Risky Business: The Dangers in Iraq Have Led Western Journalists to Alter Their Appearances, Rely More Heavily on Iraqi Staffers and, Simply, to Not Venture Too Far from the Hotel

By Freeman, Colin | American Journalism Review, August-September 2004 | Go to article overview

Risky Business: The Dangers in Iraq Have Led Western Journalists to Alter Their Appearances, Rely More Heavily on Iraqi Staffers and, Simply, to Not Venture Too Far from the Hotel


Freeman, Colin, American Journalism Review


As we left the hotel one morning, my translator, Nassi, lifted his shirt and quietly gestured to the silver chrome glinting at his waistband. Tucked beside his new mobile phone was his Czech-made 9 mm pistol, bought for $200 in one of Baghdad's many illicit gun markets. "From now on, we carry this all the time, right?" he said, glowering at unseen foes on the street ahead. If anyone messes with us, he said, they're dead.

In the past I've always made him leave it at home--ethically, it's dodgy, and practically, it's useless, because in Iraq, anybody not in a U.S. Army tank is easily outgunned. But since our trip to Basra in May, it has become a lot more difficult to persuade him. That was when Nassi and I nearly lost our lives while attending a prayer meeting for militiamen followers of radical Shiite cleric Muqtada al-Sadr. It seemed reasonably safe at the time--we had a written invite from the sheik leading the prayers, and most of the worshippers gave us not so much as a second glance. Then, as we left, one man fired a .22-caliber pistol into the ground right behind us, screaming "British spies."

The ricochet blast caught me right in the backside, leaving me dancing around in pain as blood seeped through the back of my trousers. Seconds later, what looked like my own private "Mogadishu moment" was in full swing, as I was half-nelsoned against a wall, searched and frog-marched off through a sea of hostile faces, taking the occasional punch. Just as it seemed I was about to provide a nearby Arab TV crew with a world exclusive of a live execution of a Westerner, Nassi turned up in a car with the sheik's deputy, whom by some miracle he'd managed to find in the crowd. They bundled me in and drove off at high speed. Later, in a British Army field hospital, I learned that what I thought was just powder burn from the ricochet was in fact the bullet itself. An X-ray showed it lodged just a hair's breadth from my pelvis.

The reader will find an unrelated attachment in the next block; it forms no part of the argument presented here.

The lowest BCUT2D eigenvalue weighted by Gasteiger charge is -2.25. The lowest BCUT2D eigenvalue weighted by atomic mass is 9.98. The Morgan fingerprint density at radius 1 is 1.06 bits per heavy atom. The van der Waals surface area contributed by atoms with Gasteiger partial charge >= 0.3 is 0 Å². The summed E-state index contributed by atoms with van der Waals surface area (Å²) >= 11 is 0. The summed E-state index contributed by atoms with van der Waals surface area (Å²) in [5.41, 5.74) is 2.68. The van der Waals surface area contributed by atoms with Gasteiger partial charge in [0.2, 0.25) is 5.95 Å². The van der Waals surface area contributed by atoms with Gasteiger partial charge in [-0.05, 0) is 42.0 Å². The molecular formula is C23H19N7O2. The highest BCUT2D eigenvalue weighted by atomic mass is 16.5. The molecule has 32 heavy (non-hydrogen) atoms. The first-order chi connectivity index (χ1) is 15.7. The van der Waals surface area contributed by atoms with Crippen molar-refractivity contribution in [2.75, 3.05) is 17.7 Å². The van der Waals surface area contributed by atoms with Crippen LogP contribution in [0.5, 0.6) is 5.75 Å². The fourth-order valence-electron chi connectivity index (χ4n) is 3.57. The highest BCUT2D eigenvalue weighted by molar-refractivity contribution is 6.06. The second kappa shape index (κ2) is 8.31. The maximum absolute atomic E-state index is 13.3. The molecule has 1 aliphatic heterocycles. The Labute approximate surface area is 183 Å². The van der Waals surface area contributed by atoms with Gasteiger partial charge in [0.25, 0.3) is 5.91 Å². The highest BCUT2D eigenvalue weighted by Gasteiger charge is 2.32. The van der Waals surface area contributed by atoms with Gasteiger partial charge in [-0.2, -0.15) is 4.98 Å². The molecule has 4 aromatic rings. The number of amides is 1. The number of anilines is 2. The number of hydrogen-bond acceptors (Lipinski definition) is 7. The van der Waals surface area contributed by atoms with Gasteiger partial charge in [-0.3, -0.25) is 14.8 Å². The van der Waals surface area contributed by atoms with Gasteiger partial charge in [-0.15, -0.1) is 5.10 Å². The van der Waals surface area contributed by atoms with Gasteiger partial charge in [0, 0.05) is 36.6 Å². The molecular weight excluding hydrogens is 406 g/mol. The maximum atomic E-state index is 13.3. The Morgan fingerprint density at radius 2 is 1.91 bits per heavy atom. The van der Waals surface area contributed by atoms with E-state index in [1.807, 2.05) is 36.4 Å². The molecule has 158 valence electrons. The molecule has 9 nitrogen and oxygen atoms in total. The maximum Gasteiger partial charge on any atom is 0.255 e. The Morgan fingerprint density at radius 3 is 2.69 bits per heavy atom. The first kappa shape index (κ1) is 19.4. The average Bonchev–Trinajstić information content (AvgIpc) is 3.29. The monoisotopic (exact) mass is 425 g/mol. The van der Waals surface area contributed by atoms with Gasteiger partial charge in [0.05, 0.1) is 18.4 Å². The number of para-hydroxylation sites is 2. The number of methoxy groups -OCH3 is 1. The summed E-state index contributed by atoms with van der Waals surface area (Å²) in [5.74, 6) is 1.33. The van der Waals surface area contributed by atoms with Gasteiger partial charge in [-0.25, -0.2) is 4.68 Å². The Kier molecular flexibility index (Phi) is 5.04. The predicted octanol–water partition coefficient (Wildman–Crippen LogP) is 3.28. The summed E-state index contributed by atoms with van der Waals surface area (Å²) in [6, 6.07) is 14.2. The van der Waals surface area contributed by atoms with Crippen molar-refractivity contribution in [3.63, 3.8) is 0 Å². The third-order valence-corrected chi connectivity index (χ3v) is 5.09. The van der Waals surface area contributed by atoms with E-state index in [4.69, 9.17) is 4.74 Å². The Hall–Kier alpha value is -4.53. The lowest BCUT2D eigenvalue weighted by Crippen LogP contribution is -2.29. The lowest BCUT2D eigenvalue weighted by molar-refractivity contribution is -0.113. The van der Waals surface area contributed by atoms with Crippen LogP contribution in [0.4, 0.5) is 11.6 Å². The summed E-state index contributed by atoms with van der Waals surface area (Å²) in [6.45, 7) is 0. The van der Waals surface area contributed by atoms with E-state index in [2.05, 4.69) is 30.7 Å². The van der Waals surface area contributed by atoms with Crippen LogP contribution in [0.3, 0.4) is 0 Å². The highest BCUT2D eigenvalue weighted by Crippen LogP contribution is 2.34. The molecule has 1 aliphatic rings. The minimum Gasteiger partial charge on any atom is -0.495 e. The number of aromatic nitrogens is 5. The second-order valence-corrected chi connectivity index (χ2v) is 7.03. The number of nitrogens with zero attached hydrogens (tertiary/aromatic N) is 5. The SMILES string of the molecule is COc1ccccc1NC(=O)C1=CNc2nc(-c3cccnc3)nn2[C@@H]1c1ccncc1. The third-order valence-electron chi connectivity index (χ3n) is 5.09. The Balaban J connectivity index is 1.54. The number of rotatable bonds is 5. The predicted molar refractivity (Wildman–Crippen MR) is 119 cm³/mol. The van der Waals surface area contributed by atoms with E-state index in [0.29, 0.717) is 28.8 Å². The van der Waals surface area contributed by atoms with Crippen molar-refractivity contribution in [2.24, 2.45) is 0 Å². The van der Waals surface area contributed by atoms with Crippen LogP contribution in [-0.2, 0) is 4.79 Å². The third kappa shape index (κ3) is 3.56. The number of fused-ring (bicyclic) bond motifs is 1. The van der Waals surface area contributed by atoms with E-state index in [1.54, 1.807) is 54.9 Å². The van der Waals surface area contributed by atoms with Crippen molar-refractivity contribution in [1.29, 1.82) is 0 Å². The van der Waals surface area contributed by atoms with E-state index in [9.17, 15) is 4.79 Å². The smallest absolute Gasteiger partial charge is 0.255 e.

[ILLUSTRATION OMITTED]

I am one of the lucky ones. The bullet dug out of my backside is now a proud souvenir. "My terror at the hands of Shiite militiamen" made several good first-person pieces. And the uncensored version--including the bit where an Army surgeon asked if he could photograph my butt for a gunshot wound lecture--causes much mirth among colleagues.

But other tales doing the rounds in the Baghdad hotel bar recently have no such happy ending. A week after I was attacked, two Japanese journalists were killed as they drove through Mahmudiyah, south of Baghdad, their car wiped out by a rocket-propelled grenade. Two Polish journalists died in a similar strike there three weeks before. As the insurgency escalated in April and May, other colleagues similarly filled their reports with tales of being kidnapped and threatened or dodging bullets--in the case of Iraqi journalists, often from increasingly nervous coalition troops.

Nobody really knows why reporters have suddenly become fair game. Some blame the "gloves off" nature of post-September 11 conflict, pointing out that those who will happily car bomb the Red Cross have no qualms about killing the odd hack. Others suspect that with the growth of Arab media such as Al Jazeera, Western journalists are no longer the only means for insurgents to publicize their causes. Either way, as one colleague recently muttered darkly, it has gotten to the point where those who haven't had a direct brush with death feel distinctly left out. They can console themselves with the fact that in a survey this spring by the Committee to Protect Journalists, Iraq tops the list of the 10 most dangerous countries in which to work.

Those journalists who haven't already pulled out are responding in different ways. Some, particularly the TV crews who have thousands of pounds of equipment worth stealing, are fighting fire with fire. Ex-military security men whose job is simply to "advise" are packing guns, and in several cases have killed attackers in self-defense.

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